Blume Ventures, an angel investment firm founded by two members of Mumbai Angels Sanjay Nath and Karthik Reddy, is looking to raise a $20-million fund and is targeting the first close at about $6 million by December.
Sanjay Nath, a member of Mumbai angels since its inception, holds interest in companies such as InMobi (mobile advertising), Atyourprice (online travel), Algorhythm (supply chain software), Speakwell (English speaking & accent training institue) and Asiatic (clinical research).
Most recently, Sanjay was co-founder and CEO of Loxodrome Solutions, a legal process outsourcing firm. He has over 15 years of management consulting, business development and operational experience in the Indo-US corridor, with a deep understanding of IT and BPO services.
Apart from being the Managing Partner at Blume Ventures and member of Mumbai Angels, Karthik B. Reddy was till recently Vice President, Private Treaties, at Bennett, Coleman & Co. Ltd. As a member of Mumbai Angels, he holds interest in companies like Apalya (mobile video), InstaHealth (hospital management software), Onward Mobility (mobile applications), TalentBridge (a vocational education enterprise), and AWACS/Trikaal (a pharma Information services). Karthik Reddy sits on the board of Asiatic and Algorhythm. Outside of Mumbai Angels, he is also an angel investor and board member in Earth2Orbit, a space exploration company.
The Investing Model
As opposed to a plain angel investment firm, the duo are trying to build an angel investment ecosystem with a network of venture partners, advisors, deal sourcers and sectoral experts.
The high risk angel investing space needs more organised players, feels Reddy. “What these angel groups are doing is phenomenal but probably we are addressing 10-15% of the problem,” he says.
The idea stems from a need to plug the gap in the angel investing landscape as sub-$2 million funding is very difficult to get in India. “How do you get a startup worthy of a million and a half dollar cheque,” asks Reddy.
Having been on the investment committee of Mumbai Angels and investment advisors to various family offices, both the investpreneurs feel that there are enough companies, still at a power point stage, or bootstrapping, with a solid team, some operating history and revenues, and yet are not able to raise money because they don’t have scale yet.
Blume Ventures fund will put in monies at the seed stage and look to co-invest with angels or the VCs at the subsequent stages. The sweet spot for the fund will be anywhere up to $1 million.
While there are other angel groups catering to a million and a million half a dollar range, they are typically single cheque writers, Reddy says.The gap in the angel funding space gets more pronounced with the ticket size at every level in the investment ecosystem getting bigger. While VCs are shifting to a more micro-PE structure, angel groups are targeting more of an early stage play.
Apart from coming in early into the companies as a value-added investor, Blume Ventures will see to it that their execution process is much quicker.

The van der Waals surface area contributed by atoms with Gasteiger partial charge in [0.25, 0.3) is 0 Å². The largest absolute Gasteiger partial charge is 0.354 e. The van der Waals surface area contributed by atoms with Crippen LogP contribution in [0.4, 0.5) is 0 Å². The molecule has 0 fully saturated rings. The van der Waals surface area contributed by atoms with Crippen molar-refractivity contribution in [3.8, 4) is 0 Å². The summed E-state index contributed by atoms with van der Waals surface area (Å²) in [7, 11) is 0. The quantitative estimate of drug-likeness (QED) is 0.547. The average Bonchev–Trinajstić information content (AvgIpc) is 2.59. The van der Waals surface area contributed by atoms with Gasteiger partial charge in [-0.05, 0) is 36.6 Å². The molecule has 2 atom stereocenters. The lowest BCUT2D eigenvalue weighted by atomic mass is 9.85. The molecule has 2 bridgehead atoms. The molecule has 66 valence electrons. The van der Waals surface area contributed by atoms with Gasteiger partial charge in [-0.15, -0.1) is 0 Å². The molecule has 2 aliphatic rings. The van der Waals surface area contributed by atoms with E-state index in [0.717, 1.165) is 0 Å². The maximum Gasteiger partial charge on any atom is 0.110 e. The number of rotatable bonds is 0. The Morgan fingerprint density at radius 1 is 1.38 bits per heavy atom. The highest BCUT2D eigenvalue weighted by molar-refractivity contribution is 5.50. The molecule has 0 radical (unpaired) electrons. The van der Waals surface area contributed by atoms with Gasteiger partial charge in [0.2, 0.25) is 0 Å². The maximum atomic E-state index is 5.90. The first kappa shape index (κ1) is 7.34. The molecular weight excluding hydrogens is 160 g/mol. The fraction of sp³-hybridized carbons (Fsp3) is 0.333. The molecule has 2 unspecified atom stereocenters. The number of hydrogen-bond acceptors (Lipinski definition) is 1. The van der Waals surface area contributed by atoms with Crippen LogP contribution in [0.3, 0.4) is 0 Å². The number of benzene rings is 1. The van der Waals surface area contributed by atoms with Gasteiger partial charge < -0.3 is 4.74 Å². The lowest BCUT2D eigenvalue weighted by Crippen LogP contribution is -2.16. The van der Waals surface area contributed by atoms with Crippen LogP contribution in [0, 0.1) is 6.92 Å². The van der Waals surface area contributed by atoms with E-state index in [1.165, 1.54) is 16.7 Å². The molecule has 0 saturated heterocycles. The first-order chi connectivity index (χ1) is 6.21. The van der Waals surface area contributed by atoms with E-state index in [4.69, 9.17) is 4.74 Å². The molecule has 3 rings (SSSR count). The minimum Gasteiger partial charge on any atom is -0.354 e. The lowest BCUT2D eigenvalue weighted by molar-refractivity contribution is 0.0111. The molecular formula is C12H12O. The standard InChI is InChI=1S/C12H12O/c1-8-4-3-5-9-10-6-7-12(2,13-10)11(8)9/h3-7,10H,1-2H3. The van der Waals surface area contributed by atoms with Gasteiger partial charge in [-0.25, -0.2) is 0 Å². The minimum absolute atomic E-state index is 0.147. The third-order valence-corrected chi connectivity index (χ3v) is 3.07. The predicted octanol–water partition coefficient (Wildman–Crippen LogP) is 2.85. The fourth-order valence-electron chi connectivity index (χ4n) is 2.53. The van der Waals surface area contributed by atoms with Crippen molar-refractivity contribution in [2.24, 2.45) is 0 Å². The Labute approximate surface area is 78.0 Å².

“If you look at the existing angel network in India, as little as a Rs 1 crore to Rs 2 crore fund raise takes an average 3– 5 months to close. We are very realistic about how much time we will take in closing these deals,” says Nath.
The Blume Ventures’ ecosystem will comprise of venture partners, sectoral experts, deal sourcers, in different cities who will all be incentivised so that they have their skin in the game. “We are in talks to be able to keep a significant part of the carry pool as discretionary. Those people who will help us will also be entitled to the carry,” he adds.
The angel investing firm has already got a few industry veterans on board as advisors. Abdur Chowdhury, Twitter’s Chief Scientist (earlier founder of real-time search company Summize which Twitter acquired) and Sridar Iyengar (ex-TiE Global head, ex-KPMG Chairman and CEO, and on the boards of Infosys, Rediff and other companies ) will act as advisors to the fund. They are looking at having 4-5 more advisors.
Leveraging this ecosystem, the investment firm will help companies for a Rs 50 lakh round or a potential venture capital round.
“We are targeting domestic HNIs who have successfully exited companies and are sitting on Rs 100 to Rs 200 crore and above, and want to participate in the early stage eco-system.”
The anchor $2 million will come from both Nath and Reddy and their family offices. What makes Blume Ventures confident of achieving the first close of $6 million by December is the soft commitment from a 40-50 HNIs who have expressed active interest in the fund.
“We are getting feelers from HNIs on why it makes sense to partner with us,” the duo say, adding, “They are happy to participate with us because they don’t see it as a capital deployment but a platform to add value better. So that they could technically become buyers or bigger stake holders in these companies.”
The fund, structured in the typical 2:20 format, is currently conducting soft road shows and wants to do a few deals before approaching more LPs. The firm is already negotiating term sheets with couple of companies and has about $2 -2.5 million to invest. It is seeing interesting business models in data infrastructure, biotech, R&D, mobile application, and consumer internet. While essentially being sector agnostic, the fund will look at investing in businesses which have technology as their enabler, or differentiator, for the underlying business model.
Once the fund has formally raised capital commitments, it will look at ramping up its team by hiring two-three executives at associate levels by January.
On whether Blume Ventures can morph into a Mumbai Angel network in future, Reddy says, “We are not an open platform,” while adding, “The idea is not to be seen as competitors but collaborators.”